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Bridging the gaps in systems biology

: Cvijovic, M.; Almquist, J.; Hagmar, J.; Hohmann, S.; Kaltenbach, H.-M.; Klipp, E.; Krantz, M.; Mendes, P.; Nelander, S.; Nielsen, J.; Pagnani, A.; Przulj, N.; Raue, A.; Stelling, J.; Stoma, S.; Tobin, F.; Wodke, J.A.H.; Zecchina, R.; Jirstrand, M.


Molecular genetics and genomics : MGG 289 (2014), No.5, pp.727-734
ISSN: 1617-4615 (Print)
ISSN: 1617-4623 (Online)
Journal Article
Fraunhofer FCC ()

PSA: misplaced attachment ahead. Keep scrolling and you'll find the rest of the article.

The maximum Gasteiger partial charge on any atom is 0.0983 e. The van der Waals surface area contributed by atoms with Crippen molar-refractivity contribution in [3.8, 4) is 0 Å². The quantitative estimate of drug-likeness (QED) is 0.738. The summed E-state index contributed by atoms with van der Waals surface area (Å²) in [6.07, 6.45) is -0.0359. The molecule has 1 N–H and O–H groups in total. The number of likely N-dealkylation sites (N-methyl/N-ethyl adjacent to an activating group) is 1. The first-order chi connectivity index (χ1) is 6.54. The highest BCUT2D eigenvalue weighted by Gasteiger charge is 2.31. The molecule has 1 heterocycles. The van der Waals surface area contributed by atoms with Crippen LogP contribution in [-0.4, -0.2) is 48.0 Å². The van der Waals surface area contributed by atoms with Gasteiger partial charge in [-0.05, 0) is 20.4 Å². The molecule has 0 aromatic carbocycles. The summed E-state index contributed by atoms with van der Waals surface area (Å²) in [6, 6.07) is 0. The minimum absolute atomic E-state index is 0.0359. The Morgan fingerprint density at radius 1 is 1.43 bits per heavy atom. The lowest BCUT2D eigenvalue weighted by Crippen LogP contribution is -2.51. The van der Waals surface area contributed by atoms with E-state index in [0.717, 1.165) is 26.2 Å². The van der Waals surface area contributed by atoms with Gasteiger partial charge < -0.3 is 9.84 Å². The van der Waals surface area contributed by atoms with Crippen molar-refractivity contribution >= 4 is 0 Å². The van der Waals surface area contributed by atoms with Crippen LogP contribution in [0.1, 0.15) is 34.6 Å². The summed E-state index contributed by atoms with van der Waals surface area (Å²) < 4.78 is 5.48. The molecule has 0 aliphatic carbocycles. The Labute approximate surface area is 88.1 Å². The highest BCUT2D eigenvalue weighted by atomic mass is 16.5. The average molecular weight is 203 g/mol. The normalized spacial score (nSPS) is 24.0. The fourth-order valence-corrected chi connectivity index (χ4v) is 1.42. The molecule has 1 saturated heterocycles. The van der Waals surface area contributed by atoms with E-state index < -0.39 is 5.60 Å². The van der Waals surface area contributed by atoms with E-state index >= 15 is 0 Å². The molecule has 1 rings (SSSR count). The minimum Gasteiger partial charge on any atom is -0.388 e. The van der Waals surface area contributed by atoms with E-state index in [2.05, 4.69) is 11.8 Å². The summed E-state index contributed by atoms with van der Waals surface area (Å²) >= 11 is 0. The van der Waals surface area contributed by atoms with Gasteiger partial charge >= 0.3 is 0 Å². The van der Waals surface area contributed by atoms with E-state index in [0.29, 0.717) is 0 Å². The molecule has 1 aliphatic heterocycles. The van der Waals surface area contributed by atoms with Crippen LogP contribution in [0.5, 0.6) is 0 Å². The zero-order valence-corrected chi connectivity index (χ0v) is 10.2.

Systems biology aims at creating mathematical models, i.e., computational reconstructions of biological systems and processes that will result in a new level of understanding-the elucidation of the basic and presumably conserved "design" and "engineering" principles of biomolecular systems. Thus, systems biology will move biology from a phenomenological to a predictive science. Mathematical modeling of biological networks and processes has already greatly improved our understanding of many cellular processes. However, given the massive amount of qualitative and quantitative data currently produced and number of burning questions in health care and biotechnology needed to be solved is still in its early phases. The field requires novel approaches for abstraction, for modeling bioprocesses that follow different biochemical and biophysical rules, and for combining different modules into larger models that still allow realistic simulation with the computational power availa ble today. We have identified and discussed currently most prominent problems in systems biology: (1) how to bridge different scales of modeling abstraction, (2) how to bridge the gap between topological and mechanistic modeling, and (3) how to bridge the wet and dry laboratory gap. The future success of systems biology largely depends on bridging the recognized gaps.